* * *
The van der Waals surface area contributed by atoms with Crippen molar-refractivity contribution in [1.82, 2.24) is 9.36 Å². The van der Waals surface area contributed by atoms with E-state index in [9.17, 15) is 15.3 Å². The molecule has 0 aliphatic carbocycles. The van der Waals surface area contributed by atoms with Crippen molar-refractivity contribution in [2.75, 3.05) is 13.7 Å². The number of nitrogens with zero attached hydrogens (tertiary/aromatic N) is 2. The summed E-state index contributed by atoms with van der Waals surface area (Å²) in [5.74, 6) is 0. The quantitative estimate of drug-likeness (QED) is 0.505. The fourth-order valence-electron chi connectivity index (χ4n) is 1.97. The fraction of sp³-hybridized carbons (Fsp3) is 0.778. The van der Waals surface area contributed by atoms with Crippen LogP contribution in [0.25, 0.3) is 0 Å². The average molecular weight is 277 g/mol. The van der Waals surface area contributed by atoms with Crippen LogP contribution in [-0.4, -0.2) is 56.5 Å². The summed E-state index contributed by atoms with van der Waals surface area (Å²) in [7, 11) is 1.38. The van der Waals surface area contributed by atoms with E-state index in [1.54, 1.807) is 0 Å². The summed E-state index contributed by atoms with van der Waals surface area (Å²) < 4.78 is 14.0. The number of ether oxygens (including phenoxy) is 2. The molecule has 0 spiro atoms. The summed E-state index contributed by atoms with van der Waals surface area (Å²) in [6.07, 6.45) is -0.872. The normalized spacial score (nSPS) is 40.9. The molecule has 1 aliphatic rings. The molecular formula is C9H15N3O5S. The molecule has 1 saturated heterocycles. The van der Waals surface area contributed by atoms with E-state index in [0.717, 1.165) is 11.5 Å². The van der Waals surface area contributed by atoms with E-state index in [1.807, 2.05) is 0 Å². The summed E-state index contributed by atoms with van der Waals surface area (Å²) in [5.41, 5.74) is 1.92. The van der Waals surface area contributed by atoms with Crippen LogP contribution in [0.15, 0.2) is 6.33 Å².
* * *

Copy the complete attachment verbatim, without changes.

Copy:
The van der Waals surface area contributed by atoms with Crippen molar-refractivity contribution in [1.82, 2.24) is 9.36 Å². The van der Waals surface area contributed by atoms with E-state index in [9.17, 15) is 15.3 Å². The molecule has 0 aliphatic carbocycles. The van der Waals surface area contributed by atoms with Crippen molar-refractivity contribution in [2.75, 3.05) is 13.7 Å². The number of nitrogens with zero attached hydrogens (tertiary/aromatic N) is 2. The summed E-state index contributed by atoms with van der Waals surface area (Å²) in [5.74, 6) is 0. The quantitative estimate of drug-likeness (QED) is 0.505. The fourth-order valence-electron chi connectivity index (χ4n) is 1.97. The fraction of sp³-hybridized carbons (Fsp3) is 0.778. The van der Waals surface area contributed by atoms with Crippen LogP contribution in [0.25, 0.3) is 0 Å². The average molecular weight is 277 g/mol. The van der Waals surface area contributed by atoms with Crippen LogP contribution in [-0.4, -0.2) is 56.5 Å². The summed E-state index contributed by atoms with van der Waals surface area (Å²) in [7, 11) is 1.38. The van der Waals surface area contributed by atoms with E-state index in [1.54, 1.807) is 0 Å². The summed E-state index contributed by atoms with van der Waals surface area (Å²) < 4.78 is 14.0. The number of ether oxygens (including phenoxy) is 2. The molecule has 0 spiro atoms. The summed E-state index contributed by atoms with van der Waals surface area (Å²) in [6.07, 6.45) is -0.872. The normalized spacial score (nSPS) is 40.9. The molecule has 1 aliphatic rings. The molecular formula is C9H15N3O5S. The molecule has 1 saturated heterocycles. The van der Waals surface area contributed by atoms with E-state index in [0.717, 1.165) is 11.5 Å². The van der Waals surface area contributed by atoms with E-state index in [1.807, 2.05) is 0 Å². The summed E-state index contributed by atoms with van der Waals surface area (Å²) in [5.41, 5.74) is 1.92. The van der Waals surface area contributed by atoms with Crippen LogP contribution in [0.15, 0.2) is 6.33 Å².